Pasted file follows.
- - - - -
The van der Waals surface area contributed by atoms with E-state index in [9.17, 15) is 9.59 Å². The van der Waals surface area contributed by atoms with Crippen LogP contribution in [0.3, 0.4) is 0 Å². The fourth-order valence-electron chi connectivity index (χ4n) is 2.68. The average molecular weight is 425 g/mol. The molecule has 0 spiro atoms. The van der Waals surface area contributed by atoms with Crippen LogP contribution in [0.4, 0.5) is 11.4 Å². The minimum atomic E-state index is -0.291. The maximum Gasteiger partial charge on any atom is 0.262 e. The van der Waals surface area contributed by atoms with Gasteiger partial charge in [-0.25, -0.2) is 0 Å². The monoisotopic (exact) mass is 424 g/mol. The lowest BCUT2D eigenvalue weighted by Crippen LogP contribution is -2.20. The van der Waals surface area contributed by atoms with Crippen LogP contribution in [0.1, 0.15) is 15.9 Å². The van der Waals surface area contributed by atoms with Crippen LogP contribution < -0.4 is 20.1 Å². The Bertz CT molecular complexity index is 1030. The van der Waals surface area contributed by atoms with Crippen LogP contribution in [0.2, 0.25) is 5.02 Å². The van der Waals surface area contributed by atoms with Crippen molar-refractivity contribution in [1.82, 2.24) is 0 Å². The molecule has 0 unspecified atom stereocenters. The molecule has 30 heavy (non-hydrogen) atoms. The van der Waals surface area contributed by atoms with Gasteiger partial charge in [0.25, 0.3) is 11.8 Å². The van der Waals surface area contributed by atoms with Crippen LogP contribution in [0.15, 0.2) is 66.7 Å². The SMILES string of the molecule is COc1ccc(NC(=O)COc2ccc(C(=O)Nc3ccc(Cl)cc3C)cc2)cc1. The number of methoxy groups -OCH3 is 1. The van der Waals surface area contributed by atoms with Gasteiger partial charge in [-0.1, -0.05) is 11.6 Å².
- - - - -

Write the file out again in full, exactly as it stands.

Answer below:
The van der Waals surface area contributed by atoms with E-state index in [9.17, 15) is 9.59 Å². The van der Waals surface area contributed by atoms with Crippen LogP contribution in [0.3, 0.4) is 0 Å². The fourth-order valence-electron chi connectivity index (χ4n) is 2.68. The average molecular weight is 425 g/mol. The molecule has 0 spiro atoms. The van der Waals surface area contributed by atoms with Crippen LogP contribution in [0.4, 0.5) is 11.4 Å². The minimum atomic E-state index is -0.291. The maximum Gasteiger partial charge on any atom is 0.262 e. The van der Waals surface area contributed by atoms with Gasteiger partial charge in [-0.25, -0.2) is 0 Å². The monoisotopic (exact) mass is 424 g/mol. The lowest BCUT2D eigenvalue weighted by Crippen LogP contribution is -2.20. The van der Waals surface area contributed by atoms with Crippen LogP contribution in [0.1, 0.15) is 15.9 Å². The van der Waals surface area contributed by atoms with Crippen LogP contribution < -0.4 is 20.1 Å². The Bertz CT molecular complexity index is 1030. The van der Waals surface area contributed by atoms with Crippen LogP contribution in [0.2, 0.25) is 5.02 Å². The van der Waals surface area contributed by atoms with Crippen molar-refractivity contribution in [1.82, 2.24) is 0 Å². The molecule has 0 unspecified atom stereocenters. The molecule has 30 heavy (non-hydrogen) atoms. The van der Waals surface area contributed by atoms with Gasteiger partial charge in [0.25, 0.3) is 11.8 Å². The van der Waals surface area contributed by atoms with Crippen LogP contribution in [0.15, 0.2) is 66.7 Å². The SMILES string of the molecule is COc1ccc(NC(=O)COc2ccc(C(=O)Nc3ccc(Cl)cc3C)cc2)cc1. The number of methoxy groups -OCH3 is 1. The van der Waals surface area contributed by atoms with Gasteiger partial charge in [-0.1, -0.05) is 11.6 Å².